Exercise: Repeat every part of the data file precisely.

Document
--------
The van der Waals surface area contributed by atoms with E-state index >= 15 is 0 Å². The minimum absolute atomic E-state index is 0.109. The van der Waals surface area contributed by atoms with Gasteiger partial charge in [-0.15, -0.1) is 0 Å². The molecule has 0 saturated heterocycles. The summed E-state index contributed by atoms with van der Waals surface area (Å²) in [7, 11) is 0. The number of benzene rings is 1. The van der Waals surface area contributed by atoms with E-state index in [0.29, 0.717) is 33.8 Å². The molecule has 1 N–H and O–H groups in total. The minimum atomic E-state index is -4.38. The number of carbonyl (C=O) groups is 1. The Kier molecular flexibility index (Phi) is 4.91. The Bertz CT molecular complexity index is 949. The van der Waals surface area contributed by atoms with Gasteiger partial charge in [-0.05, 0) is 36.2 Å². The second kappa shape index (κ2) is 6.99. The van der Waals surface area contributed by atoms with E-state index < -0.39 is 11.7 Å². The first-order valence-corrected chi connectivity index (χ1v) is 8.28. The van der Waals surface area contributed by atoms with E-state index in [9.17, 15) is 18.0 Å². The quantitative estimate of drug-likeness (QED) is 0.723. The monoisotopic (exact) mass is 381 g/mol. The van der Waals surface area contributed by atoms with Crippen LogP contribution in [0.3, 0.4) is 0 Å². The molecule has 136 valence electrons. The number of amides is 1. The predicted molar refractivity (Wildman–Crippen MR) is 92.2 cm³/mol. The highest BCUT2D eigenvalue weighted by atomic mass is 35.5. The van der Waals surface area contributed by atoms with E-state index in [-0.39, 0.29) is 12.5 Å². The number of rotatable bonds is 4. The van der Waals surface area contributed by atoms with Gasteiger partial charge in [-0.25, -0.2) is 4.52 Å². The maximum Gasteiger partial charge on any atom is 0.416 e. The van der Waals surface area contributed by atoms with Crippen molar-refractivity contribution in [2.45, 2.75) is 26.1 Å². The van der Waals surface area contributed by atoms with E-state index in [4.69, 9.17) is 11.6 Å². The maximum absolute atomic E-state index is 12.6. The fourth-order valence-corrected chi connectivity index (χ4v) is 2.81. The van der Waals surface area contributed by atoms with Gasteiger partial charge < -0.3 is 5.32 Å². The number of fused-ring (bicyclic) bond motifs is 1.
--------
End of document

The van der Waals surface area contributed by atoms with E-state index >= 15 is 0 Å². The minimum absolute atomic E-state index is 0.109. The van der Waals surface area contributed by atoms with Gasteiger partial charge in [-0.15, -0.1) is 0 Å². The molecule has 0 saturated heterocycles. The summed E-state index contributed by atoms with van der Waals surface area (Å²) in [7, 11) is 0. The number of benzene rings is 1. The van der Waals surface area contributed by atoms with E-state index in [0.29, 0.717) is 33.8 Å². The molecule has 1 N–H and O–H groups in total. The minimum atomic E-state index is -4.38. The number of carbonyl (C=O) groups is 1. The Kier molecular flexibility index (Phi) is 4.91. The Bertz CT molecular complexity index is 949. The van der Waals surface area contributed by atoms with Gasteiger partial charge in [-0.05, 0) is 36.2 Å². The second kappa shape index (κ2) is 6.99. The van der Waals surface area contributed by atoms with E-state index < -0.39 is 11.7 Å². The first-order valence-corrected chi connectivity index (χ1v) is 8.28. The van der Waals surface area contributed by atoms with E-state index in [9.17, 15) is 18.0 Å². The quantitative estimate of drug-likeness (QED) is 0.723. The monoisotopic (exact) mass is 381 g/mol. The van der Waals surface area contributed by atoms with Crippen LogP contribution in [0.3, 0.4) is 0 Å². The molecule has 136 valence electrons. The number of amides is 1. The predicted molar refractivity (Wildman–Crippen MR) is 92.2 cm³/mol. The highest BCUT2D eigenvalue weighted by atomic mass is 35.5. The van der Waals surface area contributed by atoms with E-state index in [-0.39, 0.29) is 12.5 Å². The number of rotatable bonds is 4. The van der Waals surface area contributed by atoms with Gasteiger partial charge in [-0.25, -0.2) is 4.52 Å². The maximum Gasteiger partial charge on any atom is 0.416 e. The van der Waals surface area contributed by atoms with Crippen molar-refractivity contribution in [2.45, 2.75) is 26.1 Å². The van der Waals surface area contributed by atoms with E-state index in [4.69, 9.17) is 11.6 Å². The maximum absolute atomic E-state index is 12.6. The fourth-order valence-corrected chi connectivity index (χ4v) is 2.81. The van der Waals surface area contributed by atoms with Gasteiger partial charge < -0.3 is 5.32 Å². The number of fused-ring (bicyclic) bond motifs is 1.